Claudette Colvin — The Woman Who Came Before Rosa Parks


The Woman Who Refused To Give Up Her Seat Before Rosa Parks

Deontae Roach, Editor: Virginia Bates

When people begin to celebrate Black History Month, they acknowledge the figures in the past that had the biggest impact. Of course, they deserve the recognition because they were the activists that had the biggest influence on making a better chance in this world for every black boy and girl who came after.

Don’t get me wrong, we will never forget to amend the individuals like Martin Luther King Jr., Harriet Tubman, Sojourner Truth, Rosa Parks, W.E.B. Dubois, and Malcolm X, but these people weren’t the first black people to face discrimination.

There were many before these fighters that did not get as much acknowledgment as these people. In particular, Rosa Parks was not the first black woman to receive backlash for refusing to give up her seat. One of the people who came before her is Claudette Colvin.

Colvin is mostly known for her actions in her younger years. She made a stand against entrenched segregation nine months before Rosa Parks did. So why isn’t her name in the discussion when people talk about the greatest activists? This brown-skinned woman from Montgomery, Alabama faced many obstacles. On March 2, 1955, Colvin was riding the bus home from school when she didn’t move while being told to vacate her seat for a white woman.

During this altercation, three of her classmates got up for the women, but Colvin didn’t even budge. The police departments were soon involved, in which she informed the two officers that she knew her constitutional rights. They ignored her remarks and began to aggressively yank her off the bus and handcuff her in the back of a squad car. They then took her to the city jail. The situation de-escalated a few hours later when her mother and the family pastor arrived to bail her out. It was not over, though, Justice still needed to be served.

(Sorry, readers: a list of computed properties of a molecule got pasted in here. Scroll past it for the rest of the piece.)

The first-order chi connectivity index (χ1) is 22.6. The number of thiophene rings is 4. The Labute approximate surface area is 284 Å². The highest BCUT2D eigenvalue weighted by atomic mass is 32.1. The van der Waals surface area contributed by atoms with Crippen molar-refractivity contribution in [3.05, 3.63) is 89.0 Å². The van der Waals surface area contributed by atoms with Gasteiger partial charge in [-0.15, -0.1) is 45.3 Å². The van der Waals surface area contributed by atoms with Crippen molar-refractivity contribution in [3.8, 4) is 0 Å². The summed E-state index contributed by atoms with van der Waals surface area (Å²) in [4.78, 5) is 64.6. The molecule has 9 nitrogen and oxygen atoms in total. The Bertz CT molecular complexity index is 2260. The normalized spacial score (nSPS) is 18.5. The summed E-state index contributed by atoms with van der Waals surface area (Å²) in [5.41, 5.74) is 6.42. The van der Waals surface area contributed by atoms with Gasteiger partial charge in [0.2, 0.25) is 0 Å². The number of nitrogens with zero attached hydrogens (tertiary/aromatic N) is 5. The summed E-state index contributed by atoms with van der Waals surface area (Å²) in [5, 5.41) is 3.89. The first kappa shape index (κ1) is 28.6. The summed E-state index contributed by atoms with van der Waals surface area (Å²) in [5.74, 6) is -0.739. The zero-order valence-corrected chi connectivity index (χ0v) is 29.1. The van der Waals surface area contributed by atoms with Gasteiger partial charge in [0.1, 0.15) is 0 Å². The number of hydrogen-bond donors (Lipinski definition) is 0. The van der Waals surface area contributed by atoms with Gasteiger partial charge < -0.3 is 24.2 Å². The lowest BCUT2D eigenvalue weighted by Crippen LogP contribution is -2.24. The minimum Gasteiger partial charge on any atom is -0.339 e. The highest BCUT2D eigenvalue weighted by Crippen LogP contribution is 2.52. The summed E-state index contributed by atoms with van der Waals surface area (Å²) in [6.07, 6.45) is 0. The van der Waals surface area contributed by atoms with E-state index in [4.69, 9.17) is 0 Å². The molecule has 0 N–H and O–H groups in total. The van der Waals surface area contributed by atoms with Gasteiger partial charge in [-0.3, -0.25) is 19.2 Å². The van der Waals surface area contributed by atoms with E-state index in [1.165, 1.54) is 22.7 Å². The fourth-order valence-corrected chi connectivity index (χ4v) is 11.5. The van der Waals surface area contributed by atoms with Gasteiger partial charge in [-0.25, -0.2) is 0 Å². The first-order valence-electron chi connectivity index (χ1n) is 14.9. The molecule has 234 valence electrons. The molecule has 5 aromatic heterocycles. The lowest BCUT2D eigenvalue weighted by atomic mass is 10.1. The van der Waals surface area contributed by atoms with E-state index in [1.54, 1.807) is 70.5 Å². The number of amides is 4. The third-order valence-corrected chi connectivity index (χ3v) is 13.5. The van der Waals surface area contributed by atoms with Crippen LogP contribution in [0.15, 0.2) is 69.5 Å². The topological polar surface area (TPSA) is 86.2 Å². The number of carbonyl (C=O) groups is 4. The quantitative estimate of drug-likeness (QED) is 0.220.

This unrighteous act caught the attention of local black leaders. The leaders wanted to use Colvin as an example for justification for a city-wide bus boycott, but she didn’t exactly fit the “image” they were going for. It made it seem like she was too “young” and “emotional” to serve as the rallying figure for what was certain to be a turbulent movement. Many other factors also made her unsuitable. They had found out that Colvin had been impregnated by an older man later that summer, and the community began to shun her. This topped it off and confirmed that she was the wrong person for the movement that they were going for.

Then, nine months later, the “right” person arrived when Rosa Parks, a 42-year-old seamstress, and NAACP secretary, caught the public’s attention due to her arrest on December 1, 1955, for the same thing Colvin did.

Those leaders finally got what they were looking for, and this prompted the launch of the Montgomery bus boycott the following day and the national rise of its captivating leader, Dr. Martin Luther King Jr. Since Colvin no longer had the support of her own community, this caused her to take a step back.

This did not last long because she knew what was right and wrong. A year later, Colvin teamed up with three other women, Aurelia Browder, Susie McDonald, and Mary Louise Smith, who also experienced similar mistreatment on a bus, but the huge activist did not uphold it because they too did not fit the image. They were called the “plaintiffs.”

They filed a federal lawsuit that challenged the constitutionality of Montgomery’s segregation laws. In the end, a three-judge panel ruled in their favor in June. This case even reached the U.S. Supreme Court, which upheld the decision in November. They issued a ruling that granted legal powers to the resistance and ultimately declared the bus boycott successful.

She received little recognition at the time for her efforts, and many people still don’t know her name to this day around the world. However, March 2 is now known as Claudette Colvin Day in Montgomery, Alabama. As the years go by, more recognition comes into place for this woman who did so much while being overlooked.

After discussing all of these details of Colvin’s life, I’ve concluded that maybe our leaders that we look up to so much may have been a little hypocritical. This doesn’t change the fact that they’ve done so much to help society today, because they have. This still means, though, that what they did was wrong in some ways, and this is okay because they’re human and things happen. They were doing the same thing white people did to them, to Colvin. They were basically segregating her from the rest because of a few difficulties.

During that time, they should’ve come together as a whole instead of removing Colvin because what happened to her was still wrong. The way she was treated was still unfair, no matter what happened in her personal life. They should’ve upheld her instead of ignoring her.